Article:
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Sometimes I pretend to be a search engine robot to get access to "subscriber only" web pages, or just to get a plain and simple view of a page that isn't cluttered with moving animations and other irrelevant crap.

Lately I have noticed that some web sites require cookies to be turned on, even if you are a bot. What is the purpose of this? Why would a search engine robot need to accept cookies? Or is this just because the guy who designed the web site screwed up?

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Are you suggesting that when cookies are not set then no content is served? AFAIK most bots (including Googlebot) do not set cookies. So this would seem to be blocking access to bots. –  w3d Jan 12 at 1:04
    
Thats what I am saying. Some sites do not show the content to the bot unless cookies are accepted. Example: New York Times –  Tyler Durden Jan 13 at 0:16
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2 Answers

There are two other possibilities that spring to mind:

  1. Websites can tell that you are pretending to be Googlebot. Google issued a procedure for verifying Googlebot that these websites might be using. They may be requiring cookies only because you are not really Googlebot
  2. The sites don't care about having their pages included in the search indexes. When you don't care about being indexed, it doesn't really matter if you treat the search bots badly.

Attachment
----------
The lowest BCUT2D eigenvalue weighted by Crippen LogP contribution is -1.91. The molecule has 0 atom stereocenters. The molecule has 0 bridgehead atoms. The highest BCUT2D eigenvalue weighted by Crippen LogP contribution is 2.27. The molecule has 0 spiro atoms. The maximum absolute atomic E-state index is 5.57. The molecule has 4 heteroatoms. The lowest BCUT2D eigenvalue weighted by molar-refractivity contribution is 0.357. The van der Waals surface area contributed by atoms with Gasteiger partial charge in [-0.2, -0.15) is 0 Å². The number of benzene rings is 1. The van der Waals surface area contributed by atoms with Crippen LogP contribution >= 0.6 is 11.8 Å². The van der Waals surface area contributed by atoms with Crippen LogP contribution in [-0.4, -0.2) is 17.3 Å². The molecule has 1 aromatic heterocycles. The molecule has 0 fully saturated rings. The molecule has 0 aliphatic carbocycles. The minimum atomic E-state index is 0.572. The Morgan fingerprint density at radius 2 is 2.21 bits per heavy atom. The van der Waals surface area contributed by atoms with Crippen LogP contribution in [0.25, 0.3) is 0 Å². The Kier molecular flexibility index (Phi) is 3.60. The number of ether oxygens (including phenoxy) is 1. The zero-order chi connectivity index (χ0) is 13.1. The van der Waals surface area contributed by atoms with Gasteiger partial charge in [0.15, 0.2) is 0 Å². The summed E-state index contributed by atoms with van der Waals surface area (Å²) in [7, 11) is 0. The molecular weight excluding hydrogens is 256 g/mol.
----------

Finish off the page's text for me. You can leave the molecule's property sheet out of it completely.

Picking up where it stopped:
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I kinda thought at first that since Google's procedure to verify the Googlebot involved DNS lookups it was perhaps too slow/expensive to do in real-time? But I guess lookups would only be needed on a select few user agents and the results would be cached - so maybe it is OK? The related blogpost. –  w3d Jan 24 at 20:10
    
It would have to be implemented with caching (per IP address) to use it real time, as you suggest. With that in place, and only doing the needed queries for the Googlebot user agent, it would be fine to use real time from a performance standpoint. –  Stephen Ostermiller Jan 24 at 21:57
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Tracking comes to mind. Cookies would enable the site to ID a bot as it crawls the site and allow them to separate it from human traffic when analyzing browsing habits.

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But AFAIK most bots (including Googlebot) do not set cookies, so I can't see how this would enable the site to ID it? –  w3d Jan 14 at 1:11
    
Googlebot wouldn't set cookies. It would get cookies. Then they could be identified and tracked because that cookie would identify it for its entire session. –  John Conde Jan 14 at 2:16
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@JohnConde I'm pretty sure that Googlebot doesn't support any cookies including session cookies. –  Stephen Ostermiller Jan 15 at 3:34
    
@StephenOstermiller You're right. And I'm sure that website knows this. –  John Conde Jan 15 at 12:31
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